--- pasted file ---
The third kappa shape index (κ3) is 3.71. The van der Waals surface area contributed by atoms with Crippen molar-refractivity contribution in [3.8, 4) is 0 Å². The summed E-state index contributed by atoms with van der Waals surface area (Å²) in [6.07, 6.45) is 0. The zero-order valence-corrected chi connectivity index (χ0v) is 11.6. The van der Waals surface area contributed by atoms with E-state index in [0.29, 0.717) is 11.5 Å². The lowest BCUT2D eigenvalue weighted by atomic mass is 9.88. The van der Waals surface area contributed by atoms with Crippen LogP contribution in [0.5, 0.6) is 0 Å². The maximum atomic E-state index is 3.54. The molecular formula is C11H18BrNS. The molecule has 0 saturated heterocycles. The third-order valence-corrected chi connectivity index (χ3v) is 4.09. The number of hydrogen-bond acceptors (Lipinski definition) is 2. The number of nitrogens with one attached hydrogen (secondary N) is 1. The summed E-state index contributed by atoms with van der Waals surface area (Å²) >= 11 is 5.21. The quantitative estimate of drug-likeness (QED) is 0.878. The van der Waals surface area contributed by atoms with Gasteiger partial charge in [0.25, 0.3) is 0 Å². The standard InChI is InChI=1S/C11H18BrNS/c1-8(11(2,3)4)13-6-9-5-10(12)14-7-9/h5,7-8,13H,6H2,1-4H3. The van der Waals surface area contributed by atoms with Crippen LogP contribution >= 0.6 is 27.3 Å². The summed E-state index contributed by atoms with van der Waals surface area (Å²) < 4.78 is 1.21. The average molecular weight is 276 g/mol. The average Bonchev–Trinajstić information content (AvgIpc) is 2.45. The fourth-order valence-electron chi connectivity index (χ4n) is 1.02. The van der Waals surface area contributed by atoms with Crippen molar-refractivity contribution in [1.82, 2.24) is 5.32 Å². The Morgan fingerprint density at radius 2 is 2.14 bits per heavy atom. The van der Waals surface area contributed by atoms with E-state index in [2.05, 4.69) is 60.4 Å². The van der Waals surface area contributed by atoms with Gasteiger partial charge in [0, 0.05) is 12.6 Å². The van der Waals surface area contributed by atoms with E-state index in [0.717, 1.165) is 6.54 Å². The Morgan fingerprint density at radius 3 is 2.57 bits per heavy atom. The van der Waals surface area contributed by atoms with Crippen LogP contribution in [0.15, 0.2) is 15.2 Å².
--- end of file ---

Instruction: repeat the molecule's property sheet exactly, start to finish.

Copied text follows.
The third kappa shape index (κ3) is 3.71. The van der Waals surface area contributed by atoms with Crippen molar-refractivity contribution in [3.8, 4) is 0 Å². The summed E-state index contributed by atoms with van der Waals surface area (Å²) in [6.07, 6.45) is 0. The zero-order valence-corrected chi connectivity index (χ0v) is 11.6. The van der Waals surface area contributed by atoms with E-state index in [0.29, 0.717) is 11.5 Å². The lowest BCUT2D eigenvalue weighted by atomic mass is 9.88. The van der Waals surface area contributed by atoms with Crippen LogP contribution in [0.5, 0.6) is 0 Å². The maximum atomic E-state index is 3.54. The molecular formula is C11H18BrNS. The molecule has 0 saturated heterocycles. The third-order valence-corrected chi connectivity index (χ3v) is 4.09. The number of hydrogen-bond acceptors (Lipinski definition) is 2. The number of nitrogens with one attached hydrogen (secondary N) is 1. The summed E-state index contributed by atoms with van der Waals surface area (Å²) >= 11 is 5.21. The quantitative estimate of drug-likeness (QED) is 0.878. The van der Waals surface area contributed by atoms with Gasteiger partial charge in [0.25, 0.3) is 0 Å². The standard InChI is InChI=1S/C11H18BrNS/c1-8(11(2,3)4)13-6-9-5-10(12)14-7-9/h5,7-8,13H,6H2,1-4H3. The van der Waals surface area contributed by atoms with Crippen LogP contribution >= 0.6 is 27.3 Å². The summed E-state index contributed by atoms with van der Waals surface area (Å²) < 4.78 is 1.21. The average molecular weight is 276 g/mol. The average Bonchev–Trinajstić information content (AvgIpc) is 2.45. The fourth-order valence-electron chi connectivity index (χ4n) is 1.02. The van der Waals surface area contributed by atoms with Crippen molar-refractivity contribution in [1.82, 2.24) is 5.32 Å². The Morgan fingerprint density at radius 2 is 2.14 bits per heavy atom. The van der Waals surface area contributed by atoms with E-state index in [2.05, 4.69) is 60.4 Å². The van der Waals surface area contributed by atoms with Gasteiger partial charge in [0, 0.05) is 12.6 Å². The van der Waals surface area contributed by atoms with E-state index in [0.717, 1.165) is 6.54 Å². The Morgan fingerprint density at radius 3 is 2.57 bits per heavy atom. The van der Waals surface area contributed by atoms with Crippen LogP contribution in [0.15, 0.2) is 15.2 Å².